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A data review studying harvest and climate information all the way back to the year 1354 has concluded that summers in Burgundy are drier and hotter more often than they used to be. For winemakers, this means Burgundy grape harvest dates are getting earlier. This suggests an acceleration in global warming, particularly over the past three decades where picking has begun 13 days earlier on average than historically.  

Thibaut de Roux studies Burgundy wines through his wine tasting course at Burgundy University and has a fine wine collection in excess of 2,000 bottles. Climate is a key factor in the production of wine, with the most pronounced effects of global warming expected in the northern hemisphere. Climate change affects not only affects the time of the harvest, but also numerous other contributing factors including rainfall and increases in the amount of carbon dioxide. 

Melting Alpine Glaciers 

The increasingly rapid melting of the alpine glaciers can be attributed to the higher frequency of summers that are hotter and drier than in the past. 

High temperatures have also been associated with high temperatures, with early harvest dates caused in part by atmospheric blocking over Denmark and high pressure over the central and western areas of Europe. While a spike in heat doesn’t necessarily mean the harvest date will be early, the analysis shows a growing trend towards earlier harvests that seems unlikely to change any time soon.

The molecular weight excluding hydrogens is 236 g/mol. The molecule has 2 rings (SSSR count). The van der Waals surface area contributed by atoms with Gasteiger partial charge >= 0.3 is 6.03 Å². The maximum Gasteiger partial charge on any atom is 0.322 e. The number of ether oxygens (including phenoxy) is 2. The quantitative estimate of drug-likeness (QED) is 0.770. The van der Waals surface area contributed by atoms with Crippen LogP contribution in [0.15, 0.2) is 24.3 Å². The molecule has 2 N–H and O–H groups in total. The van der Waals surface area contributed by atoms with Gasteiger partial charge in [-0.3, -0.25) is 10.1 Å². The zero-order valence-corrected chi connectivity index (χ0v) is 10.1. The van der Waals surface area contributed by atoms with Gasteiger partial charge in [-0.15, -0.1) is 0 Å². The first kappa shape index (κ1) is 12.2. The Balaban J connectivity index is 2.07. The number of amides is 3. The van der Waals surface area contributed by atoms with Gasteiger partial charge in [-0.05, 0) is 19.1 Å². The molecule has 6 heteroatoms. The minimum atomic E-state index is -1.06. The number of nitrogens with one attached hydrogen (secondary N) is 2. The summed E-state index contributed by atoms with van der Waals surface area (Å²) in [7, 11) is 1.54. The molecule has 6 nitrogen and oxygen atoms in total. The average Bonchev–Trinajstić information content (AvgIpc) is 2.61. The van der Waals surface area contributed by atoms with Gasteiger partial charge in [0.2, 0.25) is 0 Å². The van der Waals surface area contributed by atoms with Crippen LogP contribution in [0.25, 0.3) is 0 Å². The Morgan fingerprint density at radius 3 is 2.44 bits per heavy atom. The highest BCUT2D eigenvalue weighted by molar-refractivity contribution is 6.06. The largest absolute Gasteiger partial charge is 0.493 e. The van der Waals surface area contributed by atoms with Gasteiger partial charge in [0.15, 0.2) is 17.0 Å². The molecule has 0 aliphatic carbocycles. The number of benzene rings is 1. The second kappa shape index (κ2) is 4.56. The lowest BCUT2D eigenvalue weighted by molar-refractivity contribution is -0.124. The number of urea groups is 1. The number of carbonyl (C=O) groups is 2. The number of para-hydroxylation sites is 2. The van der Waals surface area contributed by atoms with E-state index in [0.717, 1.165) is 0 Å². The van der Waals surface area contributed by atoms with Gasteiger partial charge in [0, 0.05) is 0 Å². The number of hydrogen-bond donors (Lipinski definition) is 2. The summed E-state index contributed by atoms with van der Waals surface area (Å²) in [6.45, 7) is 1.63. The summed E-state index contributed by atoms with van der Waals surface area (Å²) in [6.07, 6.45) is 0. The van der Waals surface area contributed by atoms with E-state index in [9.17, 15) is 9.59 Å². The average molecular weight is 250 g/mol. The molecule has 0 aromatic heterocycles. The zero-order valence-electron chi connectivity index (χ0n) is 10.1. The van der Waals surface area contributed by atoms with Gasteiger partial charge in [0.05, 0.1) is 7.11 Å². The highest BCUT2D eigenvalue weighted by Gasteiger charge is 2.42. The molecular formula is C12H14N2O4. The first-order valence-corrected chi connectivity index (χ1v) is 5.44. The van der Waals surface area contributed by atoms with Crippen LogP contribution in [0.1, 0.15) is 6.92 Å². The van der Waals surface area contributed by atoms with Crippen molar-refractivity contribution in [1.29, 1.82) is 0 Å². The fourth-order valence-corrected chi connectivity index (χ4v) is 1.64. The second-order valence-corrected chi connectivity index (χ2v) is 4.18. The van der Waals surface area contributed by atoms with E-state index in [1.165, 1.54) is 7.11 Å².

Timing the Harvests 

The dates of grape harvests for wine must be properly timed to consider numerous factors, such as moisture and temperature. Grapes were typically harvested from the 28th September in the Burgundy region until 1987. The average start date of the harvest since 1988 has been the 15th September. This demonstrates the effect of global warming, which has accelerated over the past 30 years. The results were compared by scientists to detailed records of temperatures in Paris dating back 360 years or more. 

The Burgundy Wine Region 

The Burgundy wine region is characterised by small family firms, or domaines that still operate like these types of firms.

Each domaine is typically handed down through the generations, meaning the successor of each vineyard will have different skills, or lack thereof. This results in many changes in style coming into play over the years as new generations come to the forefront with new ideas, which may be more or less successful than those of their parents.  

Burgundy wines have a zesty hallmark that can be attributed to the geographical history of the region. Around 200 million years ago, the area was underneath tropical seas. This created a lot of limestone in the soil, which gives the wines of Burgundy today their unique flavours. 

Winemaking in the region can be dated back as far as the first century AD, in the time of the Romans, although the establishment of the vineyards that led to modern wine production occurred in the Middle Ages. Catholic monks at this time grew grapes for winemaking for the aristocracy of Burgundy as well as for the church. Following the French revolution, church lands were given back to the people and the modern culture of winemaking in Burgundy as we know it was born.